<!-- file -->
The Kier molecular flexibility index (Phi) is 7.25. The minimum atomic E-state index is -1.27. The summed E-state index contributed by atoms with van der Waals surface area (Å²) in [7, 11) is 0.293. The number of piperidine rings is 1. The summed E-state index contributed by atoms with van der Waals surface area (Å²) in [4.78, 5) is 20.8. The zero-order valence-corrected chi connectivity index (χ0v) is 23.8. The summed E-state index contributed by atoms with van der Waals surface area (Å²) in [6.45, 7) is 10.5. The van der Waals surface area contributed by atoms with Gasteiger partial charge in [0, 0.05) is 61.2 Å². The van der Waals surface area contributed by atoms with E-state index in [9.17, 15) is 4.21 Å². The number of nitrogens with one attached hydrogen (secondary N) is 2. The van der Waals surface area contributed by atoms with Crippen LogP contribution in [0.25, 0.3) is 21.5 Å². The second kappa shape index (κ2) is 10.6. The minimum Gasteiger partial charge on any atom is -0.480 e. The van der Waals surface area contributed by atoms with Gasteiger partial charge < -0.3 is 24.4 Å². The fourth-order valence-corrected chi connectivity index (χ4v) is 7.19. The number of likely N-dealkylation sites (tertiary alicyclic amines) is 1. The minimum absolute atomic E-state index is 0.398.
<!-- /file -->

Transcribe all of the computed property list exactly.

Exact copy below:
The Kier molecular flexibility index (Phi) is 7.25. The minimum atomic E-state index is -1.27. The summed E-state index contributed by atoms with van der Waals surface area (Å²) in [7, 11) is 0.293. The number of piperidine rings is 1. The summed E-state index contributed by atoms with van der Waals surface area (Å²) in [4.78, 5) is 20.8. The zero-order valence-corrected chi connectivity index (χ0v) is 23.8. The summed E-state index contributed by atoms with van der Waals surface area (Å²) in [6.45, 7) is 10.5. The van der Waals surface area contributed by atoms with Gasteiger partial charge in [0, 0.05) is 61.2 Å². The van der Waals surface area contributed by atoms with E-state index in [9.17, 15) is 4.21 Å². The number of nitrogens with one attached hydrogen (secondary N) is 2. The van der Waals surface area contributed by atoms with Crippen LogP contribution in [0.25, 0.3) is 21.5 Å². The second kappa shape index (κ2) is 10.6. The minimum Gasteiger partial charge on any atom is -0.480 e. The van der Waals surface area contributed by atoms with Gasteiger partial charge < -0.3 is 24.4 Å². The fourth-order valence-corrected chi connectivity index (χ4v) is 7.19. The number of likely N-dealkylation sites (tertiary alicyclic amines) is 1. The minimum absolute atomic E-state index is 0.398.